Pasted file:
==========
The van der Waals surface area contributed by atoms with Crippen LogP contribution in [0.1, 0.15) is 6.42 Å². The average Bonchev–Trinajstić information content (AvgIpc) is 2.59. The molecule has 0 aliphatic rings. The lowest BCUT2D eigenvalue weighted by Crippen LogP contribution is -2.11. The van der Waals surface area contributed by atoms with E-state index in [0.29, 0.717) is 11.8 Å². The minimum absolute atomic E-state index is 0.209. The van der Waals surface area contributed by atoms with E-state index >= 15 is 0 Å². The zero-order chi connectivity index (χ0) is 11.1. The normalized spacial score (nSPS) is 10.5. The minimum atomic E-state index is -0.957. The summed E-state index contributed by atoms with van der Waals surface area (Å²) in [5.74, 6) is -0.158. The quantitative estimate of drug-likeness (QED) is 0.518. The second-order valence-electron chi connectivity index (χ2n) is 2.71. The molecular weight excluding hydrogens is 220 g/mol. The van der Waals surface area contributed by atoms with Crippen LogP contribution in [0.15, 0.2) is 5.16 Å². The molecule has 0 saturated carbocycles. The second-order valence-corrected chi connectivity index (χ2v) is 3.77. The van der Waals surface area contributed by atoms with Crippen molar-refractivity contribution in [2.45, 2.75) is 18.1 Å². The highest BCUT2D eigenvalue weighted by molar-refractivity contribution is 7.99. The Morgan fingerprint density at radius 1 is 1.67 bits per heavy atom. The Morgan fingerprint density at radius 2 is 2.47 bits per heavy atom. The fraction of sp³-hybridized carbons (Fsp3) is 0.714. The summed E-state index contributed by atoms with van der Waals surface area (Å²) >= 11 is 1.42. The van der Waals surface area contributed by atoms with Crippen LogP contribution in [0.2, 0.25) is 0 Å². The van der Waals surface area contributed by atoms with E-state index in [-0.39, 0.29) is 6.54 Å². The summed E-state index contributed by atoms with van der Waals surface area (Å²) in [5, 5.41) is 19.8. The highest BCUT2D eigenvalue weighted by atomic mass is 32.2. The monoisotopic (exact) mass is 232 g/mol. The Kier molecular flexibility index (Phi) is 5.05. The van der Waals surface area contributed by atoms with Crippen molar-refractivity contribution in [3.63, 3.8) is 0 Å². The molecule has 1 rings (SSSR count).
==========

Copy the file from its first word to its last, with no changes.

The van der Waals surface area contributed by atoms with Crippen LogP contribution in [0.1, 0.15) is 6.42 Å². The average Bonchev–Trinajstić information content (AvgIpc) is 2.59. The molecule has 0 aliphatic rings. The lowest BCUT2D eigenvalue weighted by Crippen LogP contribution is -2.11. The van der Waals surface area contributed by atoms with E-state index in [0.29, 0.717) is 11.8 Å². The minimum absolute atomic E-state index is 0.209. The van der Waals surface area contributed by atoms with E-state index >= 15 is 0 Å². The zero-order chi connectivity index (χ0) is 11.1. The normalized spacial score (nSPS) is 10.5. The minimum atomic E-state index is -0.957. The summed E-state index contributed by atoms with van der Waals surface area (Å²) in [5.74, 6) is -0.158. The quantitative estimate of drug-likeness (QED) is 0.518. The second-order valence-electron chi connectivity index (χ2n) is 2.71. The molecular weight excluding hydrogens is 220 g/mol. The van der Waals surface area contributed by atoms with Crippen LogP contribution in [0.15, 0.2) is 5.16 Å². The molecule has 0 saturated carbocycles. The second-order valence-corrected chi connectivity index (χ2v) is 3.77. The van der Waals surface area contributed by atoms with Crippen molar-refractivity contribution in [2.45, 2.75) is 18.1 Å². The highest BCUT2D eigenvalue weighted by molar-refractivity contribution is 7.99. The Morgan fingerprint density at radius 1 is 1.67 bits per heavy atom. The Morgan fingerprint density at radius 2 is 2.47 bits per heavy atom. The fraction of sp³-hybridized carbons (Fsp3) is 0.714. The summed E-state index contributed by atoms with van der Waals surface area (Å²) >= 11 is 1.42. The van der Waals surface area contributed by atoms with Crippen LogP contribution in [0.2, 0.25) is 0 Å². The van der Waals surface area contributed by atoms with E-state index in [-0.39, 0.29) is 6.54 Å². The summed E-state index contributed by atoms with van der Waals surface area (Å²) in [5, 5.41) is 19.8. The highest BCUT2D eigenvalue weighted by atomic mass is 32.2. The monoisotopic (exact) mass is 232 g/mol. The Kier molecular flexibility index (Phi) is 5.05. The van der Waals surface area contributed by atoms with Crippen molar-refractivity contribution in [3.63, 3.8) is 0 Å². The molecule has 1 rings (SSSR count).